v. Rose, 40 Md. 387. For these reasons equity will refuse to enforce the specific performance of a married woman's contract to convey real estate, whether made alone or by uniting with her husband, where her power to convey is derived from the statute. Nor will it any more intervene to give effect to an instrument executed by her which is inoperative for want of compliance with a statutory requirement. Pilcher v. Smith, 2 Head (Tenn.), 208; Carr v. Williams, 10 Ohio, 305; Cont. of Mar. Wom. (Kelly) 100-105; Holland v. Moon, 39 Ark. 120. Gardner v. Moore. Opinion by Somerville, J.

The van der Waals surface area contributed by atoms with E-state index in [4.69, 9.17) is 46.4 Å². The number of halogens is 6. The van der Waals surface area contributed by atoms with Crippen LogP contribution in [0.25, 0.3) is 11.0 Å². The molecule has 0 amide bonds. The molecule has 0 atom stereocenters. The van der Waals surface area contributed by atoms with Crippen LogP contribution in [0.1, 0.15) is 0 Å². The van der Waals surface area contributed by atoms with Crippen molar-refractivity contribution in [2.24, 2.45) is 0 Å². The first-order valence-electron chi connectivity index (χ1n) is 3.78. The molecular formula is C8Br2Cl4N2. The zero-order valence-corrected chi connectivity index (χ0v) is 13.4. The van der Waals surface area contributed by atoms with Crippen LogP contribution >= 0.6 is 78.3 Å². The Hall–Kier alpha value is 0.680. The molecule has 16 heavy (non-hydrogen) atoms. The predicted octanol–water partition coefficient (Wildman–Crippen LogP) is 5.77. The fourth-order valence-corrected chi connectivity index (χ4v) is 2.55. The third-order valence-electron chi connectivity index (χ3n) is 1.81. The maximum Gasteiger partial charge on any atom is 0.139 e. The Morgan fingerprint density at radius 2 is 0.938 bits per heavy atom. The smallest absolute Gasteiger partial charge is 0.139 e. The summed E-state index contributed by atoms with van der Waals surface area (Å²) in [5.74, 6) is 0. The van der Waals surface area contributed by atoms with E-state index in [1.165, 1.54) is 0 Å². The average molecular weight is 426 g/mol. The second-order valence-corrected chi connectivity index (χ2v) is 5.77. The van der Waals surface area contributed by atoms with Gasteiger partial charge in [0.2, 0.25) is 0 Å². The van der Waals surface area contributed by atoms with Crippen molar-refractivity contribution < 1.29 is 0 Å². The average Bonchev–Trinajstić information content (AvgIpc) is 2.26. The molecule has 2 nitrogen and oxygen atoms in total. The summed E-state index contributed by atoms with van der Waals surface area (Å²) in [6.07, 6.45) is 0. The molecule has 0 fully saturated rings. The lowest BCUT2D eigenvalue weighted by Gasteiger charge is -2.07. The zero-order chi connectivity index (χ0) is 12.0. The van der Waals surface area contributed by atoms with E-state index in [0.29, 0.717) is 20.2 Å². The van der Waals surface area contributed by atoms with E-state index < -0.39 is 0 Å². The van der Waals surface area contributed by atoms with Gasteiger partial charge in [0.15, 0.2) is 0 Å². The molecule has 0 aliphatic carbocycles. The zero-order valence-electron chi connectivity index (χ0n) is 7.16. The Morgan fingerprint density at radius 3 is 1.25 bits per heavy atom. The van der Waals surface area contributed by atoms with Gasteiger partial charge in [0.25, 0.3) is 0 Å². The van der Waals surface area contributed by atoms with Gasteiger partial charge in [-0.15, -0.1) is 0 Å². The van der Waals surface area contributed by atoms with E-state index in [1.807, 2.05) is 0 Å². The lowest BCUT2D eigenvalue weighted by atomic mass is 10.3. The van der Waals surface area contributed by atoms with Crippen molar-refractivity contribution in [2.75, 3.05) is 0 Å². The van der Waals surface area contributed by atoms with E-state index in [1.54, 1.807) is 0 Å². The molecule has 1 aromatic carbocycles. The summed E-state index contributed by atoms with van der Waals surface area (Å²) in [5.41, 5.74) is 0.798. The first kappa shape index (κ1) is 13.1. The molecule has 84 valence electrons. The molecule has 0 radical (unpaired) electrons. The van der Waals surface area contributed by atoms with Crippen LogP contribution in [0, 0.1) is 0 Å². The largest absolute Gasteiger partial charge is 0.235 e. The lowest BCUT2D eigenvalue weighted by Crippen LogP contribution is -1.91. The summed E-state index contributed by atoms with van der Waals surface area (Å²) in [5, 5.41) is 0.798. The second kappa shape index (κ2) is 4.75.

DAMAGES - UNINTENTIONAL TRESPASS. - When a trespass is the result of inadvertence or mistake, and there is no intentional wrong, the value of the property when first taken must govern; or if the conversion sued for was after value had been added to it by the work of the defendant, he should in such cases be credited with this addition. Defendant peaceably entered on the premises in controversy under a bona fide claim of title, and cut and removed the grass growing thereon. The title having been subsequently adjudged to be in the plaintiff, held, in an action by him for the conversion of the hay, that the proper measure of his damages was the value of the standing grass, and not the value of the hay after it was removed. In Washburn v. Cutter, 17 Minn. 361 (Gil. 335), the plaintiff was the owner and constructively in the possession of pine lands which were unoccupied, and upon which defendant entered and cut and carried away pine logs and timber, under a claim of title based upon a tax deed which was in fact void. The court held that such entry and removal of the timber did not constitute a disseisin or adverse possession, and that defendant was to be regarded as a trespasser, and plaintiff entitled to follow and recover the logs in replevin. Whether if he had waived his right to reclaim the property itself, and had sued for damages in trover or trespass, he would have been entitled to have recovered the full value of the logs, was not considered. Had that issue been involved in the case, its determination might have been influenced by the character of defendant's claim and the nature of his title, as well as the circumstances of the alleged trespass, as bearing on the good faith of the transaction. Grant v. Smith, 26 Mich. 201; Winchester v. Craig, 33 id. 221. In Nesbitt v. Lumber Co., 21 Minn. 492, logs appeared to have been wrongfully cut and carried away from plaintiff's land without his permission, and without any color or claim of title, and this court held that plaintiff was entitled to recover in trover the full value of the logs which had been driven into the boom and sold to the defendants, who were innocent purchasers. The defendants could not claim to be credited with the additional value which the wrong-doers had imparted to the logs by acts involving a willful trespass upon the rights of plaintiff. Had the value of the logs been enhanced by the expenditure of further labor thereon by defendants in good faith before demand by plaintiff, as to such additional value, a different question would have been presented. The case of Nesbitt v. Lumber Co. is approved and followed by the Supreme Court of the United States in Bolles Wooden Ware Co. v. United States, 106 U. S. 433. The court in that case also declares that the weight of authority, both in this country and in England, is that where a trespass is the result of inadvertence or mistake, and the wrong is not intentional, the value of the property when first taken must govern; or if the conversion sued for was after value had been added to it by the